Sunday 05/04

[PARTY]

SKETCH ARTISTS

Dr. Sketchy gets into drag

Machine Dazzle, in heels, is seven feet of walking wearable art. The costumer to the downtown court, his creations have been seen at the San Francisco Museum of Modern Art and on beautiful bodies––the likes of Justin Bond, MIA, and La JohnJoseph. There's no telling how high his headpiece will go, but he'll certainly be the most beauteous and challenging model at Madame du Sketchy's, Molly Crabapple's first queer session of Dr. Sketchy's Anti-Art School. The life-drawing club night regularly welcomes burlesque babes, but tonight, "rippling man-hunks and glamorous drag queens" (including Machine, Deja Davenport, and Ian) are the canvas candy who will either be dressing up or stripping down, all for the sake of art. At 7, Fortune Cookie Cabaret at Lucky Cheng's, 24 First Avenue, drsketchy.com, $15

SHARYN JACKSON

[FESTIVAL]

CHERRY POPPING

The garden gets rocked

Kick off your cherry-blossom viewing at the Brooklyn Botanic Garden, where this weekend marks the 27th year of Sakura Matsuri, "New York's Rite of Spring"—a two-day festival that brings out the beauty of Japanese culture through dance, art exhibits, food, manga, martial arts, and, of course, music. Get reacquainted with the traditional beats of taiko drumming, and check out some new hip acts. DJ Jaiko Suzuki brings on the mix with a variety of '70s and '80s J-rock and pop; the musical twosome Love etc. belts out some soulful theatrical tunes; and Gaijin à-Go-Go offers up some fun psychedelic pop. Also be on the lookout for some hip-hop kicks in the festival's acrobatic spectacle, "The Legend of Ninja Kotaro," as well as anime-themed music spun by DJ 2Thirteen. At 10, check full schedule for artists' performances, 1000 Washington Avenue, bbg.org, 718-623-7200, free with BBG admission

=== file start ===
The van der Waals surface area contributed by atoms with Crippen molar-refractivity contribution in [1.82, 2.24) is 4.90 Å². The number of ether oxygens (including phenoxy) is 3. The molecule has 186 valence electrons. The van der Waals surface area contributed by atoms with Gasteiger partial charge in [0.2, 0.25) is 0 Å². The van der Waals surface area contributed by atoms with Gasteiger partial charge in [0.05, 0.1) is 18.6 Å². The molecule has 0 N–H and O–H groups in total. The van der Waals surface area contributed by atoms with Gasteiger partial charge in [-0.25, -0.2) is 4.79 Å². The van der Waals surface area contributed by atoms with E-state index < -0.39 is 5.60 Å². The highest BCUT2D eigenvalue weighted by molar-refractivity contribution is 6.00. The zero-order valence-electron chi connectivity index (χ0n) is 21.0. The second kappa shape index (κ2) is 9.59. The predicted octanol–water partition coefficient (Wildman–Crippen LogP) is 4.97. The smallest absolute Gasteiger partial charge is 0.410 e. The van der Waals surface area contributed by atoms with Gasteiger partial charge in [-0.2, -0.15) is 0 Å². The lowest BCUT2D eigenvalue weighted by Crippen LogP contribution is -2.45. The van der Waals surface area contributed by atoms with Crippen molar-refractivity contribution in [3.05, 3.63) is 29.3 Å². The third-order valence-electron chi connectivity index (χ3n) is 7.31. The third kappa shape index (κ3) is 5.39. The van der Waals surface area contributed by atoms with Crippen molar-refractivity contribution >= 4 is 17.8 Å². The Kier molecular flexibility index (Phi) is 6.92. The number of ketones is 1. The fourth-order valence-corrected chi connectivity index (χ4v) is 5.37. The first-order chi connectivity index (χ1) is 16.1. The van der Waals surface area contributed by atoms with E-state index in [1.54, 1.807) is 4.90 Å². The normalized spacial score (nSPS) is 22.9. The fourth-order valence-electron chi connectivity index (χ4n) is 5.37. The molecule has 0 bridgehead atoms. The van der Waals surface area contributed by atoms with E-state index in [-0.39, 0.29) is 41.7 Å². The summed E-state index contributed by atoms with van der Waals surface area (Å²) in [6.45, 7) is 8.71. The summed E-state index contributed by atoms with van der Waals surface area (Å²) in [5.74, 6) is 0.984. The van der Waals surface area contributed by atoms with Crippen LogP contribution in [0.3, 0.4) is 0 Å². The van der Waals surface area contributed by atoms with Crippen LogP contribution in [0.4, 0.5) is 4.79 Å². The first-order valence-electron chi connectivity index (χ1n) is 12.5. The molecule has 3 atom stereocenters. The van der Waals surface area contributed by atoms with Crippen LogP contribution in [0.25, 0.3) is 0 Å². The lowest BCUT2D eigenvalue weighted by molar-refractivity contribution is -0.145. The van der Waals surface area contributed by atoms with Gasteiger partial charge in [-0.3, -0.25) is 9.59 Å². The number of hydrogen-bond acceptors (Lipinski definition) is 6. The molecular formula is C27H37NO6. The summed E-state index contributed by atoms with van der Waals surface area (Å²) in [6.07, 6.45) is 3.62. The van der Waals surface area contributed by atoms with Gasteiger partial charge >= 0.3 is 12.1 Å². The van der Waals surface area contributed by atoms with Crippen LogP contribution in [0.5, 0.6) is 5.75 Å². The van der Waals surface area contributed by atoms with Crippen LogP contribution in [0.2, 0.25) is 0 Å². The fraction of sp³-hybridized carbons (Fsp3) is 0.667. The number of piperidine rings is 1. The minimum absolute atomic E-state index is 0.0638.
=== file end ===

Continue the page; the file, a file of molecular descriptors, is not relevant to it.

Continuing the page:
EUDIE PAK

[DANCE]

A BEAUTIFUL MIND

Patrick Corbin likes things pretty

Lyrical dance can come off as very corny if it's choreographed with too much of a heavy hand—there's nothing worse than an overly saccharine performance expressly designed to try to make you either tear up or smile with hyper-elation. This is not a problem for Patrick Corbin's company, Corbindances. The one-time dancer for Paul Taylor takes modern dance and swaths of ballet to create beautiful, classic-feeling works full of flowy dresses and soft yet strong (and distinctly unsappy) movements that won't make you cringe with irritation. Tonight he begins a two-week season, which will include the world premiere of Romantic Conversions (set to Rachmaninov's Piano Concerto No. 2) and the New York premieres of Infinity and Gregory Dolbashian's Do I Make Myself Clear? It will be lovely. At 8, through May 11, Joyce Soho, 155 Mercer Street, 212-431-9233, $15–$25

KEISHA FRANKLIN

 
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